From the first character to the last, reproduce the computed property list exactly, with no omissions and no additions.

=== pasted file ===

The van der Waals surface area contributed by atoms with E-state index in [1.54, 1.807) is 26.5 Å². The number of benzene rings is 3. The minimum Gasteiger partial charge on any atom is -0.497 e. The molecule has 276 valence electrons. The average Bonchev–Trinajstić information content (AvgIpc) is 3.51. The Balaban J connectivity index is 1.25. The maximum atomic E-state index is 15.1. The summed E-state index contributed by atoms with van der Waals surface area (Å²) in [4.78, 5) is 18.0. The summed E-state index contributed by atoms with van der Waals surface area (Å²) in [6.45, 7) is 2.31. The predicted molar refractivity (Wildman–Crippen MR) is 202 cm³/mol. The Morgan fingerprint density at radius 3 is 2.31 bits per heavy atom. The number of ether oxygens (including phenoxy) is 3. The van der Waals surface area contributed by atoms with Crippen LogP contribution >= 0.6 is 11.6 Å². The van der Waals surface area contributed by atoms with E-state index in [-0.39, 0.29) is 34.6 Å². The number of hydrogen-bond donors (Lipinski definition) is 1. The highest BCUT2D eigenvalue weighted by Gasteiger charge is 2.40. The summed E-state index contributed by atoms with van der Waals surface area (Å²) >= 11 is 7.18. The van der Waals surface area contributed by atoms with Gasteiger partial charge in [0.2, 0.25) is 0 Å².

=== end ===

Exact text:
The van der Waals surface area contributed by atoms with E-state index in [1.54, 1.807) is 26.5 Å². The number of benzene rings is 3. The minimum Gasteiger partial charge on any atom is -0.497 e. The molecule has 276 valence electrons. The average Bonchev–Trinajstić information content (AvgIpc) is 3.51. The Balaban J connectivity index is 1.25. The maximum atomic E-state index is 15.1. The summed E-state index contributed by atoms with van der Waals surface area (Å²) in [4.78, 5) is 18.0. The summed E-state index contributed by atoms with van der Waals surface area (Å²) in [6.45, 7) is 2.31. The predicted molar refractivity (Wildman–Crippen MR) is 202 cm³/mol. The Morgan fingerprint density at radius 3 is 2.31 bits per heavy atom. The number of ether oxygens (including phenoxy) is 3. The van der Waals surface area contributed by atoms with Crippen LogP contribution >= 0.6 is 11.6 Å². The van der Waals surface area contributed by atoms with E-state index in [-0.39, 0.29) is 34.6 Å². The number of hydrogen-bond donors (Lipinski definition) is 1. The highest BCUT2D eigenvalue weighted by Gasteiger charge is 2.40. The summed E-state index contributed by atoms with van der Waals surface area (Å²) >= 11 is 7.18. The van der Waals surface area contributed by atoms with Gasteiger partial charge in [0.2, 0.25) is 0 Å².